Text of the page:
ASTRID2 to be switched off to save power

More energy-saving measures will be launched at Natural Sciences following the latest announcements about the university's finances. The Department of Physics and Astronomy will focus on research facilities, light sources and ventilation to achieve significant reductions in power consumption.

Photo: AU Foto

The ASTRID2 particle accelerator will be switched off in selected periods to cut energy consumption from the accelerator by 50 per cent up to the end of the year.

This is just one of the initiatives launched by the Department of Physics and Astronomy to help reduce total energy consumption at the Faculty of Natural Sciences and Aarhus University.

Besides ASTRID2, the high-performance computing facility, Grendel, will run at reduced power. This will help cut energy consumption by 20 per cent up to the end of the year. Similarly, there are proposals to look at light bulbs and ventilation to further reduce energy consumption.

"It's no surprise that we have to do something about energy consumption. You can see the problem in other countries and here in Denmark. Having said that, it’s impossible not to be concerned when critical research equipment like ASTRID2 has to be shut down. More specifically, in order to complete as much research as possible, we will have to focus on fewer research projects and select lower-risk projects. This means that we’ll lose much of the enormous benefit we get from ASTRID2 to conduct high-risk ground-breaking research from the perspective of the international research scene," says Søren Ulstrup, associate professor at the Department of Physics and Astronomy, who uses ASTRID2 on a daily basis in his materials research.

For Ulrik Ingerslev Uggerhøj, head of department at the Department of Physics and Astronomy, the decision has naturally entailed making significant reductions in energy consumption, but he is also aware that reductions should not lead to too many problems for research.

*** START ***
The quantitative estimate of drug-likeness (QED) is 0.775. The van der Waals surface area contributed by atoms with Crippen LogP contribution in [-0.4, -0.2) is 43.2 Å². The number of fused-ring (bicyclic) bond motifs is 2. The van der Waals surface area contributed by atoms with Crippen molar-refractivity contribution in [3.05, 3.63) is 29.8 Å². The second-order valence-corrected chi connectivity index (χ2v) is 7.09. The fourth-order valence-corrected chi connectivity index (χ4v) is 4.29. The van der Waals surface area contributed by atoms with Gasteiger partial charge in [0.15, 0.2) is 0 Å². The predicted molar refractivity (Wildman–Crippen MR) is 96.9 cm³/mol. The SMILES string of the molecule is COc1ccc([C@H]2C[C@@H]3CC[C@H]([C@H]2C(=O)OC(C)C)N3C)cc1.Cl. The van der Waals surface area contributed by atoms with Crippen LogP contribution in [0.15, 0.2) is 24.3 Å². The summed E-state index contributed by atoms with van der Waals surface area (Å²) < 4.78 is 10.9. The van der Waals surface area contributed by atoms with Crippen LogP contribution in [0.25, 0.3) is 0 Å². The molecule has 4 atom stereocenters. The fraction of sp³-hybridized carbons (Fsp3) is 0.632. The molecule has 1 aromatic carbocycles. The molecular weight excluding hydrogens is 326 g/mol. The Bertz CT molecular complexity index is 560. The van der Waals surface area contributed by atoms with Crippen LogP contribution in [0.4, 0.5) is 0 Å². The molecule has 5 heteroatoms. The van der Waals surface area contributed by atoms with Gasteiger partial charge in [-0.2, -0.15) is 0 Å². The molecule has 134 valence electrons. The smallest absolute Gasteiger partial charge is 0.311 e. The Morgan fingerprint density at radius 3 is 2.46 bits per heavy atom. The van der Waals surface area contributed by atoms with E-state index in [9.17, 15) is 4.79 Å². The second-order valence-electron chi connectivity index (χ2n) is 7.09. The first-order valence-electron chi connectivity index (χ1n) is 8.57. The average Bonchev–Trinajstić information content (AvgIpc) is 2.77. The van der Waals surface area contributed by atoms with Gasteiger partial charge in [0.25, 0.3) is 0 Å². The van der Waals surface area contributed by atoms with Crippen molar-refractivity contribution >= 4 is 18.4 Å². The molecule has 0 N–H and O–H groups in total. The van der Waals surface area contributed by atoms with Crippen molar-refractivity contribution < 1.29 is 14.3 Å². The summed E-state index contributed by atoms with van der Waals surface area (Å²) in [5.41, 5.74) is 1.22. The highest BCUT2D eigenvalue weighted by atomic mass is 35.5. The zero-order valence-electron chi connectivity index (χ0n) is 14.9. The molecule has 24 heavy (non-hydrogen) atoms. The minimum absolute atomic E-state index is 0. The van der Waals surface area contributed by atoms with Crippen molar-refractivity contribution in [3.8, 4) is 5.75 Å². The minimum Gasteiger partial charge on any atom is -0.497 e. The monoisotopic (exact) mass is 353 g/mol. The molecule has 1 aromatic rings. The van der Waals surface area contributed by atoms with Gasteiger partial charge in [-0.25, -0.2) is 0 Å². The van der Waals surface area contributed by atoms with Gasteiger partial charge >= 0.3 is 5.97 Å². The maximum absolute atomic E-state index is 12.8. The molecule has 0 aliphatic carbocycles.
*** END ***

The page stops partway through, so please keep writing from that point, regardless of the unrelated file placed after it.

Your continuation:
"Clearly it’ll hurt research, but I don’t want it to be too painful. Employees at the department have played a positive role, and have been very understanding about the need to contribute to our shared solution," he says.

Not without challenges in the longer term

The department has a plan for the rest of the year, in which we have tried to time the periods where ASTRID2 is to shut down, around holidays and other times with less activity in an attempt to minimise disruption from the energy savings.

Even though Søren Ulstrup is confident, he still anticipates challenges if the needs for energy-saving measures become more extensive and continue for too long.

"Research stands still when equipment is switched off. This makes it difficult to deliver what we have promised external funders in applications. It also causes problems for our PhD students and postdocs, who may find it difficult to get the results they need. They have two to three-year contracts and are under extreme time pressure, because they have to generate results during these short appointments. ASTRID2 also attracts many external research groups. There’ll be fewer of these and therefore we’ll lose much of the strong international profiling and weaken our network," he says.

Søren Ulstrup's own research also depends on using ASTRID2 in his experiments. For this reason, he cannot start new research in the periods when the particle accelerator is switched off.

"Right now, we need to get an idea about what we can do in the periods when it’s shut down. We’ve got data for the experiments we’ve done up to now. The PhD students, our postdocs and myself can spend time looking at them, analysing them and seeing if there are any new angles in them. If necessary, we can also apply for time on particle accelerators in other countries, and then go there to do our experiments. However, it’d just be a great pity not to use all the infrastructure and new research equipment we’ve built here.  But fortunately, we won’t be closed down all the time, so we can still do some research," he says.

it is expected that ASTRID2 and Grendel will be included in the energy-saving measures In the new year too, but the expected reductions in energy consumption are likely to be reduced to just 25% and 15%, respectively, in order to ensure that research does not suffer irreparable damage in the long term.